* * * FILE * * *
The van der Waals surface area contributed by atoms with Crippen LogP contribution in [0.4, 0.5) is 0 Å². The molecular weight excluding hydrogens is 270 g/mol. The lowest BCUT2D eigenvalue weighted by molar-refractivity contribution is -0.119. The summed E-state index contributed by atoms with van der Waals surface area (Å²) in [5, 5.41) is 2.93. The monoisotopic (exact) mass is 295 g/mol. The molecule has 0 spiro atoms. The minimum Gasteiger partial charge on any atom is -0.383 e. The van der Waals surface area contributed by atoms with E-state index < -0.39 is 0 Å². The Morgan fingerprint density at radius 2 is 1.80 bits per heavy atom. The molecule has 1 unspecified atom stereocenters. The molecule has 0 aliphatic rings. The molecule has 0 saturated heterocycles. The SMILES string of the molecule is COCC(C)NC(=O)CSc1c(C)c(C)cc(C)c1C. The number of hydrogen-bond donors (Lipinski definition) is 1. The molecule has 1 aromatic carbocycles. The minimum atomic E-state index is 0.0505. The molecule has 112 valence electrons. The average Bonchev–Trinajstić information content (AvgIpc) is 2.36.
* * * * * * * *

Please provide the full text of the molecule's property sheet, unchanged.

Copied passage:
The van der Waals surface area contributed by atoms with Crippen LogP contribution in [0.4, 0.5) is 0 Å². The molecular weight excluding hydrogens is 270 g/mol. The lowest BCUT2D eigenvalue weighted by molar-refractivity contribution is -0.119. The summed E-state index contributed by atoms with van der Waals surface area (Å²) in [5, 5.41) is 2.93. The monoisotopic (exact) mass is 295 g/mol. The molecule has 0 spiro atoms. The minimum Gasteiger partial charge on any atom is -0.383 e. The van der Waals surface area contributed by atoms with E-state index < -0.39 is 0 Å². The Morgan fingerprint density at radius 2 is 1.80 bits per heavy atom. The molecule has 1 unspecified atom stereocenters. The molecule has 0 aliphatic rings. The molecule has 0 saturated heterocycles. The SMILES string of the molecule is COCC(C)NC(=O)CSc1c(C)c(C)cc(C)c1C. The number of hydrogen-bond donors (Lipinski definition) is 1. The molecule has 1 aromatic carbocycles. The minimum atomic E-state index is 0.0505. The molecule has 112 valence electrons. The average Bonchev–Trinajstić information content (AvgIpc) is 2.36.